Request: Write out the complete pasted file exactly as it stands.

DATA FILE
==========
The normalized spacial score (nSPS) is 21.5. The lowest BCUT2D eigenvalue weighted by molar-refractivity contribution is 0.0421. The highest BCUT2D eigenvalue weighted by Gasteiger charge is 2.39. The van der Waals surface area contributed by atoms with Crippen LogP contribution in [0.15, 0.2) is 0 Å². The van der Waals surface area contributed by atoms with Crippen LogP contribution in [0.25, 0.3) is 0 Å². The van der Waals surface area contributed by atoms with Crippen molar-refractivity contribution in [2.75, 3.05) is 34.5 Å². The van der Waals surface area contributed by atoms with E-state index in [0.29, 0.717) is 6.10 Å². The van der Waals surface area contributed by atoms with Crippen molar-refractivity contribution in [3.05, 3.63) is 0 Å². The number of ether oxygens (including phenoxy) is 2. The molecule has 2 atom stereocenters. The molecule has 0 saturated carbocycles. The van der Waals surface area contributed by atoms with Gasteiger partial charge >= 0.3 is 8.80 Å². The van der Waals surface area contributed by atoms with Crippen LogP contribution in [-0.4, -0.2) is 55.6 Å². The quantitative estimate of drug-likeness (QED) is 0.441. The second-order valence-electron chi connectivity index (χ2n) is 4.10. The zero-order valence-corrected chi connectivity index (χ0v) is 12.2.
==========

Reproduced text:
The normalized spacial score (nSPS) is 21.5. The lowest BCUT2D eigenvalue weighted by molar-refractivity contribution is 0.0421. The highest BCUT2D eigenvalue weighted by Gasteiger charge is 2.39. The van der Waals surface area contributed by atoms with Crippen LogP contribution in [0.15, 0.2) is 0 Å². The van der Waals surface area contributed by atoms with Crippen LogP contribution in [0.25, 0.3) is 0 Å². The van der Waals surface area contributed by atoms with Crippen molar-refractivity contribution in [2.75, 3.05) is 34.5 Å². The van der Waals surface area contributed by atoms with E-state index in [0.29, 0.717) is 6.10 Å². The van der Waals surface area contributed by atoms with Crippen molar-refractivity contribution in [3.05, 3.63) is 0 Å². The number of ether oxygens (including phenoxy) is 2. The molecule has 2 atom stereocenters. The molecule has 0 saturated carbocycles. The van der Waals surface area contributed by atoms with Gasteiger partial charge >= 0.3 is 8.80 Å². The van der Waals surface area contributed by atoms with Crippen LogP contribution in [-0.4, -0.2) is 55.6 Å². The quantitative estimate of drug-likeness (QED) is 0.441. The second-order valence-electron chi connectivity index (χ2n) is 4.10. The zero-order valence-corrected chi connectivity index (χ0v) is 12.2.